Lent 7

LEADER TIMES WEEKEND RELIGION COLUMN FOR

March 31, 2012 by William H. Scarle, Jr.

Tuesday and Wednesday prior to Passover on Friday Jesus spent teaching at the Temple.  There were porches surrounding the outer courts of Herod’s Temple where the rabbis gathered their students for teaching sessions.  The Gospels record much of the teaching Jesus shared with his Disciples during these two days prior to Passover, but we will proceed to Thursday, which was a very busy day for the apostolic band.

It was important to Jesus to eat Passover with his followers prior to his crucifixion.  A house had to be chosen within the city walls in which they would share this celebration of deliverance.  Jewish law required that the lamb be sacrificed at the Temple and eaten within the camp, that is, within the walls of Jerusalem.  Otherwise Jesus would certainly have celebrated the meal at the home of Lazarus with his good friends.  The house they chose was likely the home of Mary of Jerusalem, the mother of John Mark, the writer of the second Gospel.  There is a seemingly unconnected note in Mark’s Gospel (26:51) about a young lad who followed the Disciples to Gethsemane.   It is not found in the other accounts, and the assumption is that young Mark followed the Apostles from his home on the south western hill of Jerusalem now called Mount Zion.

The fact that a home was found within the city walls is a clear indication that this meal was a Passover Seder.  Luke gives us the most detailed account mentioning the first of the four cups used in the Seder.  The final cup, the cup of Redemption, became, for Christians, the Communion meal in combination with the afikomen, or final eating of the unleavened bread.  Matthew and Mark also note the singing of the Hallel as they depart for Gethsemane.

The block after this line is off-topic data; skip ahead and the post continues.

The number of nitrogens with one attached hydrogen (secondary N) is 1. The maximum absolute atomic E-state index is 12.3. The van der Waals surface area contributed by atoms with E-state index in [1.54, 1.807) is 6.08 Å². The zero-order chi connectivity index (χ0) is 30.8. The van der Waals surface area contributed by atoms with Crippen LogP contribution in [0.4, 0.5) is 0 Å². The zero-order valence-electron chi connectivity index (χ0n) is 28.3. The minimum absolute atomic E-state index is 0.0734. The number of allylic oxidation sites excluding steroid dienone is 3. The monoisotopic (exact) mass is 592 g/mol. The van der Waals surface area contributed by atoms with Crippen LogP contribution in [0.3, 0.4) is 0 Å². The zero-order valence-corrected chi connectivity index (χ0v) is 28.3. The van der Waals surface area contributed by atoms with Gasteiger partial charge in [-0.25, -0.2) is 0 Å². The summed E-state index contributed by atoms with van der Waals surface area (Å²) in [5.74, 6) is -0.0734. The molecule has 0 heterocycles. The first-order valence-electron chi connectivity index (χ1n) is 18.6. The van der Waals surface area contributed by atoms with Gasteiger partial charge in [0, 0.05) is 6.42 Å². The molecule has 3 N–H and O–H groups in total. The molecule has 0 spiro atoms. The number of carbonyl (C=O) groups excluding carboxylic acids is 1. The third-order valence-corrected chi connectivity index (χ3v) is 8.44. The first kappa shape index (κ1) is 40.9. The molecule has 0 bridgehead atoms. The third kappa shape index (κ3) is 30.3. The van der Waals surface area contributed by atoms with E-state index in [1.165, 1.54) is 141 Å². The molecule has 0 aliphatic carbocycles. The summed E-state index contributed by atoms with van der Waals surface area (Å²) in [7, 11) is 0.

The walk from the home of Mary of Jerusalem to the Garden of Gethsemane took the Disciples down the south western hill, across the Kidron Valley and up the slopes of the Mount of Olives.  They did not proceed to their headquarters at Bethany because Passover had begun at sunset Thursday evening and was considered a Sabbath.  Travel was restricted by Jewish law on a Sabbath, and Bethany was further than a Sabbath’s Day journey allowed.  It is quite probable that the spot they chose to spend the night was a familiar location which the group had used previously.  Judas certainly knew where to find them.

Gethsemane in Hebrew means “oil press,” or a press for extracting the olive oil.  John tells us it was a garden, and we may conclude it was a protected area where the olives were gathered and processed for their oil.

Jesus and his followers would have arrived at Gethsemane late at night.  From there he was arrested, taken to the house of Caiaphas, then to the council chamber of the Temple, then to Pilate at Herod’s palace, then to Antipas at the Hasmonean Palace, then back to Pilate and finally to Golgotha for crucifixion.  Jesus was on the cross by nine o’clock in the morning of Passover.  It should be clear from the Gospel accounts that these entire proceedings were an orchestrated affair by a small group of power elite from the Jerusalem Temple political structure.  Jesus was on the cross before the people of the city were even awake after a long night of Passover celebration.

(Bill Scarle can be contacted at ravscarle@verizon.net).

Comments are closed.